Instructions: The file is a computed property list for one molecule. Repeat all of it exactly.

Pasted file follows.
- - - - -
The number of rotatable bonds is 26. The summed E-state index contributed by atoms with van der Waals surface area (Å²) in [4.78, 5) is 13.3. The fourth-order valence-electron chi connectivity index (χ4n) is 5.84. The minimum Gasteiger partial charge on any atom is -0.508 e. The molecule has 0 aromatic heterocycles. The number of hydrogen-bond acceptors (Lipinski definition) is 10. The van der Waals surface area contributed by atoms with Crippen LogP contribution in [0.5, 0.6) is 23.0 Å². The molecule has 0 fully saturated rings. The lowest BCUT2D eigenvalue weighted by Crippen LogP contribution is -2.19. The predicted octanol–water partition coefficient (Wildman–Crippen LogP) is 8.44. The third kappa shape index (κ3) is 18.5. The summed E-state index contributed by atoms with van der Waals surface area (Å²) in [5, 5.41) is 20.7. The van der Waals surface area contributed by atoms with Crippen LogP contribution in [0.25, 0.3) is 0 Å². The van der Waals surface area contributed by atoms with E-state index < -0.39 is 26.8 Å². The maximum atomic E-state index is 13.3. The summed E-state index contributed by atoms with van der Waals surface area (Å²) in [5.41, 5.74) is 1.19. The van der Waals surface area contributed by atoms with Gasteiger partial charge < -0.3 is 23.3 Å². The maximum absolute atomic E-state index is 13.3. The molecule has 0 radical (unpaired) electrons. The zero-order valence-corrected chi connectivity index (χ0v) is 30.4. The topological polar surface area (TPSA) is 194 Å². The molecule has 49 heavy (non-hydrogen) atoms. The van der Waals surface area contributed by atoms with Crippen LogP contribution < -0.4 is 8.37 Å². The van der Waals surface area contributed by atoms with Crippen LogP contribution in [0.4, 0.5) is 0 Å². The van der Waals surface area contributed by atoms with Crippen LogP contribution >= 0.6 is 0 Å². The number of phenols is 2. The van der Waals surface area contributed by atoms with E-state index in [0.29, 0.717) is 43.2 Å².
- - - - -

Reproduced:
The number of rotatable bonds is 26. The summed E-state index contributed by atoms with van der Waals surface area (Å²) in [4.78, 5) is 13.3. The fourth-order valence-electron chi connectivity index (χ4n) is 5.84. The minimum Gasteiger partial charge on any atom is -0.508 e. The molecule has 0 aromatic heterocycles. The number of hydrogen-bond acceptors (Lipinski definition) is 10. The van der Waals surface area contributed by atoms with Crippen LogP contribution in [0.5, 0.6) is 23.0 Å². The molecule has 0 fully saturated rings. The lowest BCUT2D eigenvalue weighted by Crippen LogP contribution is -2.19. The predicted octanol–water partition coefficient (Wildman–Crippen LogP) is 8.44. The third kappa shape index (κ3) is 18.5. The summed E-state index contributed by atoms with van der Waals surface area (Å²) in [5, 5.41) is 20.7. The van der Waals surface area contributed by atoms with Crippen LogP contribution in [0.25, 0.3) is 0 Å². The van der Waals surface area contributed by atoms with E-state index < -0.39 is 26.8 Å². The maximum atomic E-state index is 13.3. The summed E-state index contributed by atoms with van der Waals surface area (Å²) in [5.41, 5.74) is 1.19. The van der Waals surface area contributed by atoms with Gasteiger partial charge < -0.3 is 23.3 Å². The maximum absolute atomic E-state index is 13.3. The molecule has 0 radical (unpaired) electrons. The zero-order valence-corrected chi connectivity index (χ0v) is 30.4. The topological polar surface area (TPSA) is 194 Å². The molecule has 49 heavy (non-hydrogen) atoms. The van der Waals surface area contributed by atoms with Crippen LogP contribution < -0.4 is 8.37 Å². The van der Waals surface area contributed by atoms with Crippen LogP contribution in [0.4, 0.5) is 0 Å². The van der Waals surface area contributed by atoms with Crippen LogP contribution >= 0.6 is 0 Å². The number of phenols is 2. The van der Waals surface area contributed by atoms with E-state index in [0.29, 0.717) is 43.2 Å².